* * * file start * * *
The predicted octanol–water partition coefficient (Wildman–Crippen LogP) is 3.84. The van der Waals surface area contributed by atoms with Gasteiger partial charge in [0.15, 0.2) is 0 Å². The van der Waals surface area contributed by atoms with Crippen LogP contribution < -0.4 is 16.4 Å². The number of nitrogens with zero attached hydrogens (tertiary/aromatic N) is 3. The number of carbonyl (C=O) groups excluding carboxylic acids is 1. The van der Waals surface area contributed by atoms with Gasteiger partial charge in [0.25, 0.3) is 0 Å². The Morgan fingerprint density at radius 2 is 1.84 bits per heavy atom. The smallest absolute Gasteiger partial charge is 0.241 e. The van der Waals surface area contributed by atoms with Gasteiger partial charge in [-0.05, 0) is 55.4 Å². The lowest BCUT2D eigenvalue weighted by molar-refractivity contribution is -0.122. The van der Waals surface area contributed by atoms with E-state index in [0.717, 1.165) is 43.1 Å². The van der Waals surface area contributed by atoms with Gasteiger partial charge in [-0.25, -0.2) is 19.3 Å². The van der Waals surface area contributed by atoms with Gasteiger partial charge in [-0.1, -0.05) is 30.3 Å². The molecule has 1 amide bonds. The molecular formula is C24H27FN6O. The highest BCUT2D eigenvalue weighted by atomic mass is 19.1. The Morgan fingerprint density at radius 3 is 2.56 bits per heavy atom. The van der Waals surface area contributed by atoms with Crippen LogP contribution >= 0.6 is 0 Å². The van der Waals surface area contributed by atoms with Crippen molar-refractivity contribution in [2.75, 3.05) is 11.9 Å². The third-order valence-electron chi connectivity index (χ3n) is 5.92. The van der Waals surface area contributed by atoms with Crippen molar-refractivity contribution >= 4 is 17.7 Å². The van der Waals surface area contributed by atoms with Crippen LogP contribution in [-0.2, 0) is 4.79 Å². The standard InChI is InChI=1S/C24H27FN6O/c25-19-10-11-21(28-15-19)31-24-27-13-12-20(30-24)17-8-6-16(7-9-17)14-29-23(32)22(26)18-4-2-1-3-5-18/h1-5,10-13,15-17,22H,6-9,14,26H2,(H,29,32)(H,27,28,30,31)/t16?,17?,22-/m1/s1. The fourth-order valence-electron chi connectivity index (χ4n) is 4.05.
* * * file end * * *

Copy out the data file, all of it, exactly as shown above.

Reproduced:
The predicted octanol–water partition coefficient (Wildman–Crippen LogP) is 3.84. The van der Waals surface area contributed by atoms with Gasteiger partial charge in [0.15, 0.2) is 0 Å². The van der Waals surface area contributed by atoms with Crippen LogP contribution < -0.4 is 16.4 Å². The number of nitrogens with zero attached hydrogens (tertiary/aromatic N) is 3. The number of carbonyl (C=O) groups excluding carboxylic acids is 1. The van der Waals surface area contributed by atoms with Gasteiger partial charge in [0.25, 0.3) is 0 Å². The Morgan fingerprint density at radius 2 is 1.84 bits per heavy atom. The smallest absolute Gasteiger partial charge is 0.241 e. The van der Waals surface area contributed by atoms with Gasteiger partial charge in [-0.05, 0) is 55.4 Å². The lowest BCUT2D eigenvalue weighted by molar-refractivity contribution is -0.122. The van der Waals surface area contributed by atoms with E-state index in [0.717, 1.165) is 43.1 Å². The van der Waals surface area contributed by atoms with Gasteiger partial charge in [-0.25, -0.2) is 19.3 Å². The van der Waals surface area contributed by atoms with Gasteiger partial charge in [-0.1, -0.05) is 30.3 Å². The molecule has 1 amide bonds. The molecular formula is C24H27FN6O. The highest BCUT2D eigenvalue weighted by atomic mass is 19.1. The Morgan fingerprint density at radius 3 is 2.56 bits per heavy atom. The van der Waals surface area contributed by atoms with Crippen LogP contribution >= 0.6 is 0 Å². The van der Waals surface area contributed by atoms with Crippen molar-refractivity contribution in [2.75, 3.05) is 11.9 Å². The third-order valence-electron chi connectivity index (χ3n) is 5.92. The van der Waals surface area contributed by atoms with Crippen molar-refractivity contribution >= 4 is 17.7 Å². The van der Waals surface area contributed by atoms with Crippen LogP contribution in [-0.2, 0) is 4.79 Å². The standard InChI is InChI=1S/C24H27FN6O/c25-19-10-11-21(28-15-19)31-24-27-13-12-20(30-24)17-8-6-16(7-9-17)14-29-23(32)22(26)18-4-2-1-3-5-18/h1-5,10-13,15-17,22H,6-9,14,26H2,(H,29,32)(H,27,28,30,31)/t16?,17?,22-/m1/s1. The fourth-order valence-electron chi connectivity index (χ4n) is 4.05.